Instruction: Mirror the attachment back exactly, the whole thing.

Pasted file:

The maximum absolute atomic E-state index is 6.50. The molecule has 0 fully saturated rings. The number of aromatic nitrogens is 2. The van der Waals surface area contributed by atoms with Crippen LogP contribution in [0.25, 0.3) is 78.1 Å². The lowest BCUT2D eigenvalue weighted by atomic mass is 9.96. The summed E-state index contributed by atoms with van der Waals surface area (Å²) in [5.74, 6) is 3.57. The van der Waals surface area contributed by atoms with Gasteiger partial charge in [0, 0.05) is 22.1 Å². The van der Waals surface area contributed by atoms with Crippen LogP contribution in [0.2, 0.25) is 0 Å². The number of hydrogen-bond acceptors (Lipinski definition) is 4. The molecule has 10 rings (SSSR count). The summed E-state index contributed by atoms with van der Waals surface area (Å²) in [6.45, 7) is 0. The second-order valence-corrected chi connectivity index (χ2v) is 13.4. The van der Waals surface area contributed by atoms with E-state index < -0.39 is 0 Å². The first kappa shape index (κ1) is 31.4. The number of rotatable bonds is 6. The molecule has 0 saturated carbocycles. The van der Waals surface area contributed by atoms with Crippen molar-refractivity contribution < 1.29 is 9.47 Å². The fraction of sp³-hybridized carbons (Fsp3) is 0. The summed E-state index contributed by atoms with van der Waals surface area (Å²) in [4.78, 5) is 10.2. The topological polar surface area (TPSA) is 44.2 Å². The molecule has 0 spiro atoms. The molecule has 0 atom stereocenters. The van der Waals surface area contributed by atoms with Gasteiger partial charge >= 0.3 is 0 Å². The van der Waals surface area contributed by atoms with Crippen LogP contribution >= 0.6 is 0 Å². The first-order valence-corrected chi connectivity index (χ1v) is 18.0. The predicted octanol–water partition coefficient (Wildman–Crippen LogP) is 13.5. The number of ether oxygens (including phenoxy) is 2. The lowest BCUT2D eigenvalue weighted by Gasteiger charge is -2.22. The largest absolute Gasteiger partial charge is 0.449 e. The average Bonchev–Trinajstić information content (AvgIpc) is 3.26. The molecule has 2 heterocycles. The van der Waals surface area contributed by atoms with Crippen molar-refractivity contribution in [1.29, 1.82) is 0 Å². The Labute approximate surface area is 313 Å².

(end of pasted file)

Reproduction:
The maximum absolute atomic E-state index is 6.50. The molecule has 0 fully saturated rings. The number of aromatic nitrogens is 2. The van der Waals surface area contributed by atoms with Crippen LogP contribution in [0.25, 0.3) is 78.1 Å². The lowest BCUT2D eigenvalue weighted by atomic mass is 9.96. The summed E-state index contributed by atoms with van der Waals surface area (Å²) in [5.74, 6) is 3.57. The van der Waals surface area contributed by atoms with Gasteiger partial charge in [0, 0.05) is 22.1 Å². The van der Waals surface area contributed by atoms with Crippen LogP contribution in [0.2, 0.25) is 0 Å². The number of hydrogen-bond acceptors (Lipinski definition) is 4. The molecule has 10 rings (SSSR count). The summed E-state index contributed by atoms with van der Waals surface area (Å²) in [6.45, 7) is 0. The second-order valence-corrected chi connectivity index (χ2v) is 13.4. The van der Waals surface area contributed by atoms with E-state index < -0.39 is 0 Å². The first kappa shape index (κ1) is 31.4. The number of rotatable bonds is 6. The molecule has 0 saturated carbocycles. The van der Waals surface area contributed by atoms with Crippen molar-refractivity contribution < 1.29 is 9.47 Å². The fraction of sp³-hybridized carbons (Fsp3) is 0. The summed E-state index contributed by atoms with van der Waals surface area (Å²) in [4.78, 5) is 10.2. The topological polar surface area (TPSA) is 44.2 Å². The molecule has 0 spiro atoms. The molecule has 0 atom stereocenters. The van der Waals surface area contributed by atoms with Gasteiger partial charge >= 0.3 is 0 Å². The van der Waals surface area contributed by atoms with Crippen LogP contribution >= 0.6 is 0 Å². The first-order valence-corrected chi connectivity index (χ1v) is 18.0. The predicted octanol–water partition coefficient (Wildman–Crippen LogP) is 13.5. The number of ether oxygens (including phenoxy) is 2. The lowest BCUT2D eigenvalue weighted by Gasteiger charge is -2.22. The largest absolute Gasteiger partial charge is 0.449 e. The average Bonchev–Trinajstić information content (AvgIpc) is 3.26. The molecule has 2 heterocycles. The van der Waals surface area contributed by atoms with Crippen molar-refractivity contribution in [1.29, 1.82) is 0 Å². The Labute approximate surface area is 313 Å².